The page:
The Things They Carried By Tim O’Brien
The Things They Carried While apparently based on some of O'Brien's own experiences, the title page refers to the book as a work of fiction; indeed the majority of stories in the book possess some quality of meta-fiction.
Metafiction is a type of fiction which self-consciously addresses the devices of fiction. It is the term given to fictional writing which self-consciously and systematically draws attention to its status as an artifact in order to pose questions about the relationship between fiction and reality. It usually involves irony and is self-reflective. Metafiction does not let the readers forget they are reading a work of fiction.
Some common metafictive devices include: >A novel about a person writing a novel. >A novel about a person reading a novel. (Neverending Story) >A novel in which the author is a character. >A story that anticipates the reader's reaction to the story. >Characters who do things because those actions are what they would expect from characters in a story. >Characters who express awareness that they are in a work of fiction. >A work of fiction within a fiction.
. A Brief Overview of The Vietnam War 1964-1975
BRIEF History of Vietnam • Vietnam was a French colony. • In 1954, the Vietminh (Vietnamese Nationalist and Communist-led) army defeated French forces at Dien Bien Phu. • The French decided to leave Vietnam.
Communism • Without the French presence in Vietnam, communism began to rule. • Domino Theory: If the U.S. allowed one country to fall to communism, then many more would follow suit. • Therefore, the U.S. entered Vietnam with the goal of impeding the growth of communism.
Important Terms… • NVA: North Vietnamese Army (communist) • Vietcong: guerilla fighters in South Vietnam who supported the NVA • SVA: South Vietnamese Army (supported by the U.S.)
U.S. Involvement • U.S. got involved when President Eisenhower and later President Kennedy began sending military advisers to Vietnam. • The advisers supported the South Vietnamese army as they began to fight the North Vietnamese army.
Who was the Average American Soldier? • 19 years old • High school education • Politics more involved • Many enlisted because nothing else to do or for glory • Draft lasted 4 years • Basic training for 16 months • More minorities in heavy combat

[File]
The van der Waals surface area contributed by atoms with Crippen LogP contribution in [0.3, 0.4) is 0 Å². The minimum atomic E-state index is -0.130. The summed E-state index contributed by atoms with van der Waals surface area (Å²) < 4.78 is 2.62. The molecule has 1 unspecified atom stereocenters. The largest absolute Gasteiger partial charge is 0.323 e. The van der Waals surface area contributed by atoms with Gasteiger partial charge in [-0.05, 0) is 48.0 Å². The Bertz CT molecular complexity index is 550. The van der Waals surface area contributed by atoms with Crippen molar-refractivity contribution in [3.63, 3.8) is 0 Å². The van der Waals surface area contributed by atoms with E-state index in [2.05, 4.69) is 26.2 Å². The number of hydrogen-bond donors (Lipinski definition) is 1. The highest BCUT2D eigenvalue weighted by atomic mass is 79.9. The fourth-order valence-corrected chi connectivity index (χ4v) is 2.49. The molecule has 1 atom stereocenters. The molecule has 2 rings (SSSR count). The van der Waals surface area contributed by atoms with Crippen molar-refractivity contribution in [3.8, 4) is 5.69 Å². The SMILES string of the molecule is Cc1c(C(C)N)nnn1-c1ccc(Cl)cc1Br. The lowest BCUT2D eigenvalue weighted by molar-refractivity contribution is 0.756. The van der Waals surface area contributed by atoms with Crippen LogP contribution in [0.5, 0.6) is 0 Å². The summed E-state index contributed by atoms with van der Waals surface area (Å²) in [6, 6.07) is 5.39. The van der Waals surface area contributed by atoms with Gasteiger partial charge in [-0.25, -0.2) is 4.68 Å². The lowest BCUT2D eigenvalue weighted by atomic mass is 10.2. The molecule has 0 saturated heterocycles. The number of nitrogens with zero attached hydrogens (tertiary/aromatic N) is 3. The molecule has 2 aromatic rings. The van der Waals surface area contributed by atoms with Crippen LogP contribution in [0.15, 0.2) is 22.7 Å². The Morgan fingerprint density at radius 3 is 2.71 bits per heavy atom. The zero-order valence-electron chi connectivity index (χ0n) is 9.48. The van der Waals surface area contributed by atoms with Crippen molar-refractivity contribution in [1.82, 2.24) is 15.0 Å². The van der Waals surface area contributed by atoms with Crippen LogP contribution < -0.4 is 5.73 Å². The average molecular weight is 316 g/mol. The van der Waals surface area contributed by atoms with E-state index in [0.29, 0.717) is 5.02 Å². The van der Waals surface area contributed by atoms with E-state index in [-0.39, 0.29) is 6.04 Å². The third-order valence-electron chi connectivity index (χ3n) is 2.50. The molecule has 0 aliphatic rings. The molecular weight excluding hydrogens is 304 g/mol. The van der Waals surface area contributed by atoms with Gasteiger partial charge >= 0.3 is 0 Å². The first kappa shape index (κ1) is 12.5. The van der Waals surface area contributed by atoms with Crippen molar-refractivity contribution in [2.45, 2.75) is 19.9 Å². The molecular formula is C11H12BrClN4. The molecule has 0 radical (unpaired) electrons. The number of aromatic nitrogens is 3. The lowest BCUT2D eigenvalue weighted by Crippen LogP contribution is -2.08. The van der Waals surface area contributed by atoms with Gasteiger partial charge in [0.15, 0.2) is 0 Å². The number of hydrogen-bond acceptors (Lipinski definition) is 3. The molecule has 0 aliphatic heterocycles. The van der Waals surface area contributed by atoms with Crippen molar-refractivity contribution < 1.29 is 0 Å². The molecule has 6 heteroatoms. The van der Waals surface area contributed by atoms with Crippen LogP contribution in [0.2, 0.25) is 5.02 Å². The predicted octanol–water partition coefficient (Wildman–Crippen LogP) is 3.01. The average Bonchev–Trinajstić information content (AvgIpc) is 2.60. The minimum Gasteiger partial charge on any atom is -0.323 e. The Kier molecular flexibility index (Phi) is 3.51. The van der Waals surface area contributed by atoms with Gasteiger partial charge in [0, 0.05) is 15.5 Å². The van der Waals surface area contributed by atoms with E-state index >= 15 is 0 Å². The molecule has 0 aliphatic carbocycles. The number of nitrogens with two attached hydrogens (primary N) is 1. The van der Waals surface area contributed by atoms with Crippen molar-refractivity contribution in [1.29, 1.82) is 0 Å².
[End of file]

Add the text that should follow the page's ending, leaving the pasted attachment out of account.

Gulf of Tonkin • In 1964, the NVA attacked two U.S. navy ships in the Gulf of Tonkin, leading to the eventual declaration of war by the U.S. • Gulf of Tonkin Resolution gave President Johnson the power to take whatever action necessary to defend southeast Asia.
Key Events Operation Rolling Thunder (1965) • Long-lasting bombing offensive • Goal was to force North Vietnam to stop supporting Vietcong guerillas in the South. • The bombings led to an increase in NVA and Vietcong attacks.
A Turning Point… • Khe Sanh (1968) • In January, 40,000 NVA surrounded 5,600 U.S. marines at the base at Khe Sanh. • For two months, the U.S. increased their bombings and their search and destroy sweeps throughout South Vietnam. • In Operation Niagra, the U.S. dropped 5 Hiroshima-size bombs near Khe Sanh. • In April, the U.S. ended the siege when they re-took Route 9.
The End… • Five years after Khe Sanh, in January 1973, peace talks between North Vietnam and the U.S. began. Within the month, a cease fire was signed. • In 1975, North Vietnam violated the Paris peace agreement, and eventually seized the South. • In April 1975, the last U.S. troops left Vietnam.
Final Counts… • 3 million U.S. military came home during the 11-year war. • 58,132 U.S. military were killed. • In 1995, the Vietnamese government reported that its military forces, including the NLF, suffered 1.1 million dead and 600,000 wounded during Hanoi's conflict with the United States. Civilian deaths were put at two million in the North and South, and economic reparations were expected.
O’Brien tells us that the soldiers are called “legs or grunts” rather than men. Military speech is peppered with euphemisms – that is, terms and phrases that distance us from the fact that real, individual people with families and friends are being killed. Examples: “Friendly Fire” – Fire from those on one’s side (often resulting in death) “Collateral damage” – civilian deaths from military ammunitions that missed their intended target or were targeted at civilians by mistake “Soft Targets” – civilian areas; cities “Transport tubes” – body bags What do you think of this practice? Is it a helpful or harmful manipulation?
VOCABULARY SOP – Standard Operating Procedure CO- Commanding Officer PFC- Private First Class RTO- Radio Transmissions Officer LP- Language/Listening Patrol CS- Tear Gas MRE- Meal ready to eat VC - Viet Cong EM- enlisted man BCD- bad conduct discharge
Journal: Empty your pockets/bookbag/purse. Write about what you “carry” both physically and figuratively.